Pro Men      
Pl Name Time Points
1 Ben Allen, AUS 2:40:19 100
2 Roger Serrano, ESP 2:44:27 90
3 Jan Pyott, SUI 2:45:02 82
4 Michael Szymoniuk, AUT 2:46:08 75
5 Jan Kubicek, CZE 2:46:10 69
6 Tomas Kubek, SVK 2:46:21 63
7 Lubos Truhlar, CZE 2:47:17 58
8 Pavel Andreev, RUS 2:47:44 53
9 Vaclav Holub, CZE 2:49:54 49
10 Jan Francke, CZE 2:52:41 45
Also: Veit Honle (41), Markus Benesch (37), Pavel Jindra (34), Malte Plappert (31)
DNF: Brad Weiss, Theo Blignaut, Clement Briere, Christopher Schwab, Lukas Kocar

The women put on an equally, maybe more interesting race.  Jacqui Slack won the swim with Brigitta Poor second.  Brigitta was wise in taking a few weeks off and missing Italy to recover.  She had not missed a race in a very grueling season and showed some fresh legs today.  Carina Wasle was 3rd and coming strongly on the bike but it was not to be her day.  She flatted and fell far behind.

Up front Jacqui maintained a minute to minute and a half lead over Poor.  Czech Champion Helena Erbenova was caught in a gaggle of men and was having problems getting past them.  The same problem for Austrian Sandra Koblemueller.

“I am Austrian and my strength is climbing” she Koblemueller.  “I was so far back in the swim I would get to a hill I could climb but people in front could not and I had to walk.  I need to learn to swim,” she smiled.

Erbenova is such a racer that she never leaves anything on the table.  If she is strong she wins, if not, she still pushes until her body gives up.

“Today was so different” she sighed.  “I would be super strong and then my legs would go away.  Carina passes me going up the hill and I pass her coming down.  And oh, getting by those men was so hard.”

The heat began to get to Slack and while Erbenova had passed Brigitta for second, the Hungarian was not about to give in.  Brigitta passed Erbenova to come into T2 with all three leading women together.   It became a foot race and this is no pushover run course.  Some is flat and some is on pavement but there are two really tough hills and two equally tough, steep, loose downhills.  Helena was able to hold off Brigitta, but not by much (just 52 seconds).  Jacqui fought a valiant battle against fatigue and came home a wonderful 3rd.  As for our slow swimmer Sandra?  She ran a fabulous 45-minute run segment beating the second fastest woman by nearly 4 minutes, actually having the 8th fastest run of the day and was able to pass Wasle for 4th.

So XTERRA Czech XIII is in the books.  Awards and free beer tonight; a great race from a neat fresh water lake to a tasty, technical bike and run to a postcard perfect Bohemian village.  What more could you ask for?

XTERRA Czech Photos

Women      
Pl Name Time Points
1 Helena Erbenova, CZE 3:07:04 100
2 Brigitta Poor, HUN 3:07:56 90
3 Jacqui Slack, GBR 3:12:04 82
4 Sandra Koblmueller, AUT 3:13:59 75
5 Carina Wasle, AUT 3:19:29 69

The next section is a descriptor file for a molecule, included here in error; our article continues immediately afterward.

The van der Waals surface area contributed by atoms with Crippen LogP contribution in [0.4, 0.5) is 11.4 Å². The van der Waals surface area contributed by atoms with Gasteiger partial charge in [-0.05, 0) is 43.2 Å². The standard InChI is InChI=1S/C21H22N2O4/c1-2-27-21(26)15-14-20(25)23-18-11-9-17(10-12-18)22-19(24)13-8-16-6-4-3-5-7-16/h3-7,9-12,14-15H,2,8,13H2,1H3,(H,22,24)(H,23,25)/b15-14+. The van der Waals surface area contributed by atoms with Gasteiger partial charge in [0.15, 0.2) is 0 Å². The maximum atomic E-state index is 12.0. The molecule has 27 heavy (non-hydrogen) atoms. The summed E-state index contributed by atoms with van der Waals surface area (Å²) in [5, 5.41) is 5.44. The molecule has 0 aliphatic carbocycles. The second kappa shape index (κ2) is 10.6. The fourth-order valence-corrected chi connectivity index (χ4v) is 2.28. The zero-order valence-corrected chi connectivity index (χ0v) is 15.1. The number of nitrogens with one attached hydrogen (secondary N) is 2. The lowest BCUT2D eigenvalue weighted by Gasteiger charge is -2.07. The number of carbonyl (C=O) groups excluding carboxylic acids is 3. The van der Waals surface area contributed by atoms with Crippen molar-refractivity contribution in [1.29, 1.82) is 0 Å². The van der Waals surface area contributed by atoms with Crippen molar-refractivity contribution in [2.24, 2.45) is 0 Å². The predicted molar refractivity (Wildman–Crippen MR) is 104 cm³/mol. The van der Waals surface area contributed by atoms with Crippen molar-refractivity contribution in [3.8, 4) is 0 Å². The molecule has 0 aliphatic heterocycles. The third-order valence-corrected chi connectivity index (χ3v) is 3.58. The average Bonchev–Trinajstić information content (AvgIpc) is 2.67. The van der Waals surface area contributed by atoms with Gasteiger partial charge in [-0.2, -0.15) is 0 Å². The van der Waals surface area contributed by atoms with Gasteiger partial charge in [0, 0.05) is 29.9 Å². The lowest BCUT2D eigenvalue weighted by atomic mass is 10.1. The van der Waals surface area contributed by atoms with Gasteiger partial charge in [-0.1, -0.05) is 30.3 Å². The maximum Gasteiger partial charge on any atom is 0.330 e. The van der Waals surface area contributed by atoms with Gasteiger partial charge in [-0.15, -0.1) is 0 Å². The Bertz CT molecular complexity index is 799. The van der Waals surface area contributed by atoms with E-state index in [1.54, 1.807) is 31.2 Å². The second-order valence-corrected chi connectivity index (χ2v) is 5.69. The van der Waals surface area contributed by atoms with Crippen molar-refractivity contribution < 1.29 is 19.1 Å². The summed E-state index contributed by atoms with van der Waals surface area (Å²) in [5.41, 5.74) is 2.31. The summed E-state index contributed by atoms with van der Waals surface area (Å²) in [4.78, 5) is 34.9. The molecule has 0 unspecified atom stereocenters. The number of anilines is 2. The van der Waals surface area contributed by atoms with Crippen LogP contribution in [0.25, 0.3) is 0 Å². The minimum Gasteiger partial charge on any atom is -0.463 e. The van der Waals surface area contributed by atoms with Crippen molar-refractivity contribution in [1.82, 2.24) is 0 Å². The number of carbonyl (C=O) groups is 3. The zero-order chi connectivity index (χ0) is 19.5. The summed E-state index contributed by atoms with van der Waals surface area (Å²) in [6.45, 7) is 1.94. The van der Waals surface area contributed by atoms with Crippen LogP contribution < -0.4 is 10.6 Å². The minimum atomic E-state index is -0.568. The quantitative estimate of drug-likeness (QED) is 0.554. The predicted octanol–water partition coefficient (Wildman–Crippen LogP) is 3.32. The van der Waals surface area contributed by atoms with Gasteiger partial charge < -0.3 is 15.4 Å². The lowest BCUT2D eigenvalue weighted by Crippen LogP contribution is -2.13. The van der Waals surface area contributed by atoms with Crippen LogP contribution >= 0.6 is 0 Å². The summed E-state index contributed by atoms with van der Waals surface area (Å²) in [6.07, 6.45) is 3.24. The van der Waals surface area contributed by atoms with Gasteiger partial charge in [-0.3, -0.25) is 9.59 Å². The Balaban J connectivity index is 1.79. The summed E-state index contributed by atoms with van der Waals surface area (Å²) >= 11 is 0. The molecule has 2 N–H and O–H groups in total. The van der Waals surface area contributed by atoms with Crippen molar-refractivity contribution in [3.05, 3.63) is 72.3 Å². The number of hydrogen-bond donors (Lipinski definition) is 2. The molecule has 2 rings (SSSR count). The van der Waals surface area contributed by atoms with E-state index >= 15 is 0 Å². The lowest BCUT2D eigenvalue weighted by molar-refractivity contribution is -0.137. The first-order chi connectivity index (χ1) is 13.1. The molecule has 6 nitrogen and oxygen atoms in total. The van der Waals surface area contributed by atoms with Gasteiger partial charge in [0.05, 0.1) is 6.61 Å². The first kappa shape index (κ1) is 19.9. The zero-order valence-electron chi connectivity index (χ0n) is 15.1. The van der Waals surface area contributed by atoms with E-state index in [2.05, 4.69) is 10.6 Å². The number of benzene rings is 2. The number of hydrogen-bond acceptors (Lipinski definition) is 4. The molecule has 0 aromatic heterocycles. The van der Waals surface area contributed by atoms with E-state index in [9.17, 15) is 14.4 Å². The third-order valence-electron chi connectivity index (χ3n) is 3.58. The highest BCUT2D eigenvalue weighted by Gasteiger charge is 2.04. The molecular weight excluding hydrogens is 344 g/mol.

6 Verena Eisenbarth, GER 3:23:04 63
7 Lenka Cibulkova, CZE 3:27:06 58
8 Elke Innerebner, ITA 3:27:39 53
XTERRA CZECH ALL-TIME PRO WINNERS
Year Men Women
2002 Olivier Marceau Candy Angle
2003 Nicolas Lebrun Jamie Whitmore
2004 Nicolas Lebrun Jamie Whitmore
2005 Olivier Marceau Renata Bucher
2006 Nicolas Lebrun Renata Bucher
2008 Nicolas Lebrun Carina Wasle
2009 Franky Batelier Carina Wasle
2010 Franky Batelier Renata Bucher
2011 Ronny Dietz Marion Lorblanchet
2012 Nicolas Lebrun Helena Erbenova
2013 Felix Schumann Helena Erbenova
2014 Ruben Ruzafa Kathrin Mueller
2015 Ben Allen Helena Erbenova

XTERRA EUROPEAN TOUR UPDATE

Erbenova made it mathematically impossible for anyone to catch her after today’s win and Roger Serrano nearly did the same thing with his second-place showing.   With three races to go only Francois Carloni and Ruben Ruzafa have a mathematical chance at catching Serrano.  For Ruzafa to contend he’d have to do the XTERRA Denmark / XTERRA European Championship double – a tough task as Denmark is on Saturday, August 29th and the European Championship in England is on Sunday, August 30th.  Not impossible, but not easy.  And while there are a myriad of scenarios where Carloni could catch Serrano all are tough and Serrano does hold his destiny in his own hands.  With wins at the last three races (Germany, Denmark, England) nobody could match his final points score.  XTERRA European Tour Points Rules Document.

2015 XTERRA EUROPEAN TOUR POINT STANDINGS              
After 9 – 8.8.15                    
                       
Men     S S G S G G S G G
Pl Name, NAT TOTAL MLT POR ESP GRE SUI FRA SWE ITA CZE
1 Roger Serrano, ESP 526 67 56 82 67 82 DNS DNS 82 90
2 Francois Carloni, FRA 422 47 67 75 61 DNS 82 DNS 90 DNS
3 Ruben Ruzafa, ESP 375 DNS 75 100 DNS DNS 100 DNS 100 DNS
4 Jan Pyott, SUI 347 DNS 23 49 DNS 69 DNS 61 63 82
5 Kris Coddens, BEL 232 DNS DNS DNS 75 90 DNS 67 DNS DNS
6 Jan Kubicek, CZE 222 39 DNS DNS DNS 63 DNS 51 DNS 69
7 Albert Soley, ESP 219 43 39 90 47 DNS DNS DNS DNS DNS
8 Henry Sleight, GBR 210 DNS 25 DNS 33 58 49 DNS 45 DNS
9 Arthur Forissier, FRA 175 DNS DNS DNS DNS 100 75 DNS DNS DNS
10 Markus Benesch, AUT 149 DNS DNS DNS 43 DNS DNS DNS 69 37
11 Tomas Kubek, SVK 145 DNS 43 DNS 39 DNS DNS DNS DNS 63